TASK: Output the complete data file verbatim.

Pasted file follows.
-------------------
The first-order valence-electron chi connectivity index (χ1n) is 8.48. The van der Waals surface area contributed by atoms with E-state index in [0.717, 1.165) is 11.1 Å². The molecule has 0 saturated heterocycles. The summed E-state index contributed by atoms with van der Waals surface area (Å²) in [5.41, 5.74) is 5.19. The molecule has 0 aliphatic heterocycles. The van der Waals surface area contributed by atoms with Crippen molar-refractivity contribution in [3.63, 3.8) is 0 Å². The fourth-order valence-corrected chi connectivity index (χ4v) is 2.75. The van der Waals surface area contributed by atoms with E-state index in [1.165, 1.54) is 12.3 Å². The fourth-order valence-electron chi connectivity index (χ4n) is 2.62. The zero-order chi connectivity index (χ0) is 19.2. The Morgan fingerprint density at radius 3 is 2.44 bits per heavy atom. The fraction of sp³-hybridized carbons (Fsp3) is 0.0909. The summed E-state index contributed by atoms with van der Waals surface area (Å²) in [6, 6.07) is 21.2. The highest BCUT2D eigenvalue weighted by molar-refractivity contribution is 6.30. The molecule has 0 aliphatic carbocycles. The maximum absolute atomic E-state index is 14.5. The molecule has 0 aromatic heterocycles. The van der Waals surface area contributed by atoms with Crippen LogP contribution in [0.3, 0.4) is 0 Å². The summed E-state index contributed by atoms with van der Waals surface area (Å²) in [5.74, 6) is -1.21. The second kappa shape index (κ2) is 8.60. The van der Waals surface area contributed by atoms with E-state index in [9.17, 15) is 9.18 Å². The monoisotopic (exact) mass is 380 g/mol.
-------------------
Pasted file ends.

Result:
The first-order valence-electron chi connectivity index (χ1n) is 8.48. The van der Waals surface area contributed by atoms with E-state index in [0.717, 1.165) is 11.1 Å². The molecule has 0 saturated heterocycles. The summed E-state index contributed by atoms with van der Waals surface area (Å²) in [5.41, 5.74) is 5.19. The molecule has 0 aliphatic heterocycles. The van der Waals surface area contributed by atoms with Crippen molar-refractivity contribution in [3.63, 3.8) is 0 Å². The fourth-order valence-corrected chi connectivity index (χ4v) is 2.75. The van der Waals surface area contributed by atoms with E-state index in [1.165, 1.54) is 12.3 Å². The fourth-order valence-electron chi connectivity index (χ4n) is 2.62. The zero-order chi connectivity index (χ0) is 19.2. The Morgan fingerprint density at radius 3 is 2.44 bits per heavy atom. The fraction of sp³-hybridized carbons (Fsp3) is 0.0909. The summed E-state index contributed by atoms with van der Waals surface area (Å²) in [6, 6.07) is 21.2. The highest BCUT2D eigenvalue weighted by molar-refractivity contribution is 6.30. The molecule has 0 aliphatic carbocycles. The maximum absolute atomic E-state index is 14.5. The molecule has 0 aromatic heterocycles. The van der Waals surface area contributed by atoms with Crippen LogP contribution in [0.3, 0.4) is 0 Å². The summed E-state index contributed by atoms with van der Waals surface area (Å²) in [5.74, 6) is -1.21. The second kappa shape index (κ2) is 8.60. The van der Waals surface area contributed by atoms with E-state index in [9.17, 15) is 9.18 Å². The monoisotopic (exact) mass is 380 g/mol.